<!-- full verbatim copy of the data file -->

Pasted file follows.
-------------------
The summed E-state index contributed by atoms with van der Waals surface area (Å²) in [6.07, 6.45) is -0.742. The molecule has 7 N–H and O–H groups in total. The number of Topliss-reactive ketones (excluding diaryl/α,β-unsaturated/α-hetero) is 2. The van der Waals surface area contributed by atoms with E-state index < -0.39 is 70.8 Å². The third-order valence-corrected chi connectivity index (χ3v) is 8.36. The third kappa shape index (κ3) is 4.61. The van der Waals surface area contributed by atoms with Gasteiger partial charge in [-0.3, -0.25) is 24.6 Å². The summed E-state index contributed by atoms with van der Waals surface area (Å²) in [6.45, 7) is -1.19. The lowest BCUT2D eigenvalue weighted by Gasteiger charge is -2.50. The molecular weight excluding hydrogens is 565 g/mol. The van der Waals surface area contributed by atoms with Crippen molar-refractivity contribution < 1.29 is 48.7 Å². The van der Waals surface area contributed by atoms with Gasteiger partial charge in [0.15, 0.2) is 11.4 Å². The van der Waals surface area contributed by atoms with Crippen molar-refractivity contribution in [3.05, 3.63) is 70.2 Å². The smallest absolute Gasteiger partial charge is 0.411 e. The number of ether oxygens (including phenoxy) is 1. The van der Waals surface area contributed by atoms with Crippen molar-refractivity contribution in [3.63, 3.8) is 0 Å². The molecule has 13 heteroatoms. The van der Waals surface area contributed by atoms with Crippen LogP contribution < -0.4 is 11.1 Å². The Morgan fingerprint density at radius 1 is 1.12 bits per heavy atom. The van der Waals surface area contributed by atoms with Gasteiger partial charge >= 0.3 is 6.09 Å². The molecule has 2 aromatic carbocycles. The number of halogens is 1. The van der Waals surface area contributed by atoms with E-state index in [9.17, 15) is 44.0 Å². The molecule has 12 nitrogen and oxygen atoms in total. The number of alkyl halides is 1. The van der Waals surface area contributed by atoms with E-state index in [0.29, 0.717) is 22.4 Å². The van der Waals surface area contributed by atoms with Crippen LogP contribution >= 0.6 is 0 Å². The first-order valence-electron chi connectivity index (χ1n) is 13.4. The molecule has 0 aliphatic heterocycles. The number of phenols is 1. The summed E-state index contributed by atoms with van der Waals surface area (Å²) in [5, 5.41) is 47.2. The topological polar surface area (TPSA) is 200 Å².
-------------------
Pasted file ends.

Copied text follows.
The summed E-state index contributed by atoms with van der Waals surface area (Å²) in [6.07, 6.45) is -0.742. The molecule has 7 N–H and O–H groups in total. The number of Topliss-reactive ketones (excluding diaryl/α,β-unsaturated/α-hetero) is 2. The van der Waals surface area contributed by atoms with E-state index < -0.39 is 70.8 Å². The third-order valence-corrected chi connectivity index (χ3v) is 8.36. The third kappa shape index (κ3) is 4.61. The van der Waals surface area contributed by atoms with Gasteiger partial charge in [-0.3, -0.25) is 24.6 Å². The summed E-state index contributed by atoms with van der Waals surface area (Å²) in [6.45, 7) is -1.19. The lowest BCUT2D eigenvalue weighted by Gasteiger charge is -2.50. The molecular weight excluding hydrogens is 565 g/mol. The van der Waals surface area contributed by atoms with Crippen molar-refractivity contribution < 1.29 is 48.7 Å². The van der Waals surface area contributed by atoms with Gasteiger partial charge in [0.15, 0.2) is 11.4 Å². The van der Waals surface area contributed by atoms with Crippen molar-refractivity contribution in [3.05, 3.63) is 70.2 Å². The smallest absolute Gasteiger partial charge is 0.411 e. The number of ether oxygens (including phenoxy) is 1. The van der Waals surface area contributed by atoms with Crippen molar-refractivity contribution in [3.63, 3.8) is 0 Å². The molecule has 13 heteroatoms. The van der Waals surface area contributed by atoms with Crippen LogP contribution < -0.4 is 11.1 Å². The Morgan fingerprint density at radius 1 is 1.12 bits per heavy atom. The van der Waals surface area contributed by atoms with Gasteiger partial charge >= 0.3 is 6.09 Å². The molecule has 2 aromatic carbocycles. The number of halogens is 1. The van der Waals surface area contributed by atoms with E-state index in [9.17, 15) is 44.0 Å². The molecule has 12 nitrogen and oxygen atoms in total. The number of alkyl halides is 1. The van der Waals surface area contributed by atoms with E-state index in [0.29, 0.717) is 22.4 Å². The van der Waals surface area contributed by atoms with Crippen LogP contribution >= 0.6 is 0 Å². The first-order valence-electron chi connectivity index (χ1n) is 13.4. The molecule has 0 aliphatic heterocycles. The number of phenols is 1. The summed E-state index contributed by atoms with van der Waals surface area (Å²) in [5, 5.41) is 47.2. The topological polar surface area (TPSA) is 200 Å².